The McClatchy Co., publisher of newspapers like The Miami Herald, The Sacramento Bee and The News & Observer in Raleigh, N.C., announced last week that it had changed some of the terms of its debt agreements in the hope of staying alive for the foreseeable future.
The amendments to McClatchy’s $1.15 billion existing debt will allow the company to exchange the current debt for cash and new debt. The company’s total debt will also be reduced and McClatchy will have longer to repay it, but it will have to paid back at a higher interest rate.
The news comes a couple months after McClatchy, the country’s third largest newspaper company, announced that it would cut 15 percent of its workforce in March. And that was after the company had laid off 1,400 employees last June.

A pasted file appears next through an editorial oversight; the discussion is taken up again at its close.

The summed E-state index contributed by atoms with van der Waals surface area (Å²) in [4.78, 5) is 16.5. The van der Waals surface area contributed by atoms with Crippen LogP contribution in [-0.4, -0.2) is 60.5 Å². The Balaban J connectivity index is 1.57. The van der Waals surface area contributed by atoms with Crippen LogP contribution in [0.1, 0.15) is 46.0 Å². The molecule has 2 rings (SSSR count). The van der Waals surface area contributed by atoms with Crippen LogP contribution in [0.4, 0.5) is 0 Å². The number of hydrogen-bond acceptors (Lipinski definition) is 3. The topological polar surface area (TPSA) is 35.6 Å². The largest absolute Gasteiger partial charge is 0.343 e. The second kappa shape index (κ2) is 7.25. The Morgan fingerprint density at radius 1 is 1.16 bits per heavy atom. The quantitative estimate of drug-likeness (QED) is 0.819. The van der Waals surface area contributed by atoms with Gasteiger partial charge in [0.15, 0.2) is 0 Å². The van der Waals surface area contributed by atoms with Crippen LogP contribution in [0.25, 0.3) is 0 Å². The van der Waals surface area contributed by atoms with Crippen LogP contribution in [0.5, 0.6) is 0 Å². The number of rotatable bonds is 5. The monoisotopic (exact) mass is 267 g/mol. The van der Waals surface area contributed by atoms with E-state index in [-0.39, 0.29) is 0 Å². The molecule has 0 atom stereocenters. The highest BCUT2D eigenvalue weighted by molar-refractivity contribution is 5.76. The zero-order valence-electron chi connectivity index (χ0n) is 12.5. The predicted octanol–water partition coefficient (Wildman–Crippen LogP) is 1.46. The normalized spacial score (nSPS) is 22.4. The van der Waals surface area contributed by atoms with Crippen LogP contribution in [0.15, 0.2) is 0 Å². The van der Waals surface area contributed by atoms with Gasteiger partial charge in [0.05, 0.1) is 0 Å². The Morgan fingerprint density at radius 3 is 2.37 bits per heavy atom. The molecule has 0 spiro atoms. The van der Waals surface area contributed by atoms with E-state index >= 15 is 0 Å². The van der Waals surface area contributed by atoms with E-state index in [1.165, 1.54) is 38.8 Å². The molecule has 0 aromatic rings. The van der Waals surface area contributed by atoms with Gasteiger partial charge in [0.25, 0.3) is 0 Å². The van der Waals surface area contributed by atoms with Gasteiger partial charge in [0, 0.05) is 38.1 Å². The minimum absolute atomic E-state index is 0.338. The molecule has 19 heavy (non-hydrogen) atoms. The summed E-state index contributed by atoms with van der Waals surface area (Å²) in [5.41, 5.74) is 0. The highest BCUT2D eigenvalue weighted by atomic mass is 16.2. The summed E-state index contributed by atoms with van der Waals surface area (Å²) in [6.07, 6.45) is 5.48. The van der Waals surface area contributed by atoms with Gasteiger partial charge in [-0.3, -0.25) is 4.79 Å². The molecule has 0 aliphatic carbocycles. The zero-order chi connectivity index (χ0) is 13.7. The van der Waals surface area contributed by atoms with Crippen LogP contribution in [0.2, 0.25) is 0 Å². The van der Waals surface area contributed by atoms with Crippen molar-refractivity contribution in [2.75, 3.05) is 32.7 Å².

In an effort to put a happy face on the beleaguered company’s recent announcement, McClatchy CFO Pat Talamantes called the latest move “a positive development.”
“In addition to the outstanding efforts made by our papers to weather this downturn, we believe that being able to have more flexibility in the use of our revolving credit facility will allow us to put the company in a stronger financial position to manage our capital structure through this downturn,” Talamantes said.
It seems that McClatchy has done everything it can to remain afloat and keep its 30 daily papers alive. We certainly hope that it works.
Earlier: The Newspaper Death Spiral Continues
Even Earlier: Media Layoffs: McClatchy Co. Bids Adieu To 1400 Jobs
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